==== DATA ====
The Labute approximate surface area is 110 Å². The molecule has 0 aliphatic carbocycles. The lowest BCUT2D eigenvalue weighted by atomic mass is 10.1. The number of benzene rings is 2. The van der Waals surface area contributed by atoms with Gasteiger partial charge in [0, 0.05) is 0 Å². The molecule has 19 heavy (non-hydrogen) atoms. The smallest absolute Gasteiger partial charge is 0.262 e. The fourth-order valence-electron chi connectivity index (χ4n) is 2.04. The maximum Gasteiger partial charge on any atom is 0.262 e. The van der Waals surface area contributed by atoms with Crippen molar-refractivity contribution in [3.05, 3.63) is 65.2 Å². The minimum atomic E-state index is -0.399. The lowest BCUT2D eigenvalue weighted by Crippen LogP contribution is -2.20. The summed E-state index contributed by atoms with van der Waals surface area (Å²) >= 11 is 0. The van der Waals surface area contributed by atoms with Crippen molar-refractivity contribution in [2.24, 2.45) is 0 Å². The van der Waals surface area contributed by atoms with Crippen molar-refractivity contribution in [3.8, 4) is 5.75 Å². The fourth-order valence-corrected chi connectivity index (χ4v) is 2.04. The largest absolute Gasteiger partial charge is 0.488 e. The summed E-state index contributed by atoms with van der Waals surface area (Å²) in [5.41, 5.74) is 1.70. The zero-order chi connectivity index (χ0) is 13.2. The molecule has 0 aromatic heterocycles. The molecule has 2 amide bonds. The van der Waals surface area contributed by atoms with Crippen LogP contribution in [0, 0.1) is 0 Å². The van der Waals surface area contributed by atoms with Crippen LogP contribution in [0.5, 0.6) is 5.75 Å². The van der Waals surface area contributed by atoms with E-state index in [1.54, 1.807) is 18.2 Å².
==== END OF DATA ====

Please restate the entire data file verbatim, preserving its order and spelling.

The Labute approximate surface area is 110 Å². The molecule has 0 aliphatic carbocycles. The lowest BCUT2D eigenvalue weighted by atomic mass is 10.1. The number of benzene rings is 2. The van der Waals surface area contributed by atoms with Gasteiger partial charge in [0, 0.05) is 0 Å². The molecule has 19 heavy (non-hydrogen) atoms. The smallest absolute Gasteiger partial charge is 0.262 e. The fourth-order valence-electron chi connectivity index (χ4n) is 2.04. The maximum Gasteiger partial charge on any atom is 0.262 e. The van der Waals surface area contributed by atoms with Crippen molar-refractivity contribution in [3.05, 3.63) is 65.2 Å². The minimum atomic E-state index is -0.399. The lowest BCUT2D eigenvalue weighted by Crippen LogP contribution is -2.20. The summed E-state index contributed by atoms with van der Waals surface area (Å²) >= 11 is 0. The van der Waals surface area contributed by atoms with Crippen molar-refractivity contribution in [2.24, 2.45) is 0 Å². The van der Waals surface area contributed by atoms with Crippen molar-refractivity contribution in [3.8, 4) is 5.75 Å². The fourth-order valence-corrected chi connectivity index (χ4v) is 2.04. The largest absolute Gasteiger partial charge is 0.488 e. The summed E-state index contributed by atoms with van der Waals surface area (Å²) in [5.41, 5.74) is 1.70. The zero-order chi connectivity index (χ0) is 13.2. The molecule has 0 aromatic heterocycles. The molecule has 2 amide bonds. The van der Waals surface area contributed by atoms with Crippen LogP contribution in [0, 0.1) is 0 Å². The van der Waals surface area contributed by atoms with Crippen LogP contribution in [0.5, 0.6) is 5.75 Å². The van der Waals surface area contributed by atoms with E-state index in [1.54, 1.807) is 18.2 Å².